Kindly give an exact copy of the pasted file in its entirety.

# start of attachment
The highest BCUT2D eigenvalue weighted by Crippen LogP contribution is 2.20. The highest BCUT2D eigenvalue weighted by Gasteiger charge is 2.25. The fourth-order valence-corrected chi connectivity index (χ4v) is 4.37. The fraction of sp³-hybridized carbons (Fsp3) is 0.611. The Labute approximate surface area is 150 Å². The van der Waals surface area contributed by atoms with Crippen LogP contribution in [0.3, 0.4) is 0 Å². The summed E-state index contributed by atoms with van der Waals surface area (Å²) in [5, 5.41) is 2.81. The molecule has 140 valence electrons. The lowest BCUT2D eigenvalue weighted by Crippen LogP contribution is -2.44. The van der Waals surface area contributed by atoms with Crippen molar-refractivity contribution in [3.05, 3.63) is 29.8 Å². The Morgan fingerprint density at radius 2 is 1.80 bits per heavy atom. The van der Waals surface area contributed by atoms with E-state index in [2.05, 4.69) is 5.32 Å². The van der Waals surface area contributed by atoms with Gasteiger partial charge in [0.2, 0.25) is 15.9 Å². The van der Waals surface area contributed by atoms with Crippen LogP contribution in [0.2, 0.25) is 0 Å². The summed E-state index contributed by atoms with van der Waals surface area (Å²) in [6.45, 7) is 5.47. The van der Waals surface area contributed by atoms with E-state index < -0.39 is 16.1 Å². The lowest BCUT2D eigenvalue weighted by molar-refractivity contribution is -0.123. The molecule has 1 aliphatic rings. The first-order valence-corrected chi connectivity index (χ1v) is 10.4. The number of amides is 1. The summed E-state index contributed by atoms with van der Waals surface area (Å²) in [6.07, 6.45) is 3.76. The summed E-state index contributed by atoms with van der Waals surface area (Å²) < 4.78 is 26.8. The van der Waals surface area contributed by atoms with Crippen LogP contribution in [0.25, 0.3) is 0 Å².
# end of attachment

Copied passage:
The highest BCUT2D eigenvalue weighted by Crippen LogP contribution is 2.20. The highest BCUT2D eigenvalue weighted by Gasteiger charge is 2.25. The fourth-order valence-corrected chi connectivity index (χ4v) is 4.37. The fraction of sp³-hybridized carbons (Fsp3) is 0.611. The Labute approximate surface area is 150 Å². The van der Waals surface area contributed by atoms with Crippen LogP contribution in [0.3, 0.4) is 0 Å². The summed E-state index contributed by atoms with van der Waals surface area (Å²) in [5, 5.41) is 2.81. The molecule has 140 valence electrons. The lowest BCUT2D eigenvalue weighted by Crippen LogP contribution is -2.44. The van der Waals surface area contributed by atoms with Crippen molar-refractivity contribution in [3.05, 3.63) is 29.8 Å². The Morgan fingerprint density at radius 2 is 1.80 bits per heavy atom. The van der Waals surface area contributed by atoms with E-state index in [2.05, 4.69) is 5.32 Å². The van der Waals surface area contributed by atoms with Gasteiger partial charge in [0.2, 0.25) is 15.9 Å². The van der Waals surface area contributed by atoms with Crippen LogP contribution in [0.2, 0.25) is 0 Å². The summed E-state index contributed by atoms with van der Waals surface area (Å²) in [6.45, 7) is 5.47. The van der Waals surface area contributed by atoms with E-state index < -0.39 is 16.1 Å². The lowest BCUT2D eigenvalue weighted by molar-refractivity contribution is -0.123. The molecule has 1 aliphatic rings. The first-order valence-corrected chi connectivity index (χ1v) is 10.4. The number of amides is 1. The summed E-state index contributed by atoms with van der Waals surface area (Å²) in [6.07, 6.45) is 3.76. The summed E-state index contributed by atoms with van der Waals surface area (Å²) < 4.78 is 26.8. The van der Waals surface area contributed by atoms with Crippen LogP contribution in [0.25, 0.3) is 0 Å².